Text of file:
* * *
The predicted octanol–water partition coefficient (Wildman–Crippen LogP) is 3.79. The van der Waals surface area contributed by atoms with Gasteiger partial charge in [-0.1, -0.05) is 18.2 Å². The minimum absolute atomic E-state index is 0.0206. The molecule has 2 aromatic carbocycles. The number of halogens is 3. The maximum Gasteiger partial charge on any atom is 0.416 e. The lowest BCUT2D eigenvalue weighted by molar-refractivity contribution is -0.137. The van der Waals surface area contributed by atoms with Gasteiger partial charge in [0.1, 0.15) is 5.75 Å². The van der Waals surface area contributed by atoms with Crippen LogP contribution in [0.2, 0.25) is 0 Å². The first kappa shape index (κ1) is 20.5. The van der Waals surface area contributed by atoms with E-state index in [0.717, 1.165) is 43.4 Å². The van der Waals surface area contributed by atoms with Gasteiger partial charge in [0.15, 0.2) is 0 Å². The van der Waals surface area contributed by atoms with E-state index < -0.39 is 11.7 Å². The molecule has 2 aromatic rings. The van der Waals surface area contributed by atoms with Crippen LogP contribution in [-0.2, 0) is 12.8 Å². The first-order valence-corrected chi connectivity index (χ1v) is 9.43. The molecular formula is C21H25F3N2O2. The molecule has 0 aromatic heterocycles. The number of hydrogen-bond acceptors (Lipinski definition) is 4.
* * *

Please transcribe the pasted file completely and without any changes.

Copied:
The predicted octanol–water partition coefficient (Wildman–Crippen LogP) is 3.79. The van der Waals surface area contributed by atoms with Gasteiger partial charge in [-0.1, -0.05) is 18.2 Å². The minimum absolute atomic E-state index is 0.0206. The molecule has 2 aromatic carbocycles. The number of halogens is 3. The maximum Gasteiger partial charge on any atom is 0.416 e. The lowest BCUT2D eigenvalue weighted by molar-refractivity contribution is -0.137. The van der Waals surface area contributed by atoms with Gasteiger partial charge in [0.1, 0.15) is 5.75 Å². The van der Waals surface area contributed by atoms with Crippen LogP contribution in [0.2, 0.25) is 0 Å². The first kappa shape index (κ1) is 20.5. The van der Waals surface area contributed by atoms with E-state index in [0.717, 1.165) is 43.4 Å². The van der Waals surface area contributed by atoms with Gasteiger partial charge in [0.15, 0.2) is 0 Å². The van der Waals surface area contributed by atoms with E-state index < -0.39 is 11.7 Å². The molecule has 2 aromatic rings. The van der Waals surface area contributed by atoms with Crippen LogP contribution in [-0.2, 0) is 12.8 Å². The first-order valence-corrected chi connectivity index (χ1v) is 9.43. The molecular formula is C21H25F3N2O2. The molecule has 0 aromatic heterocycles. The number of hydrogen-bond acceptors (Lipinski definition) is 4.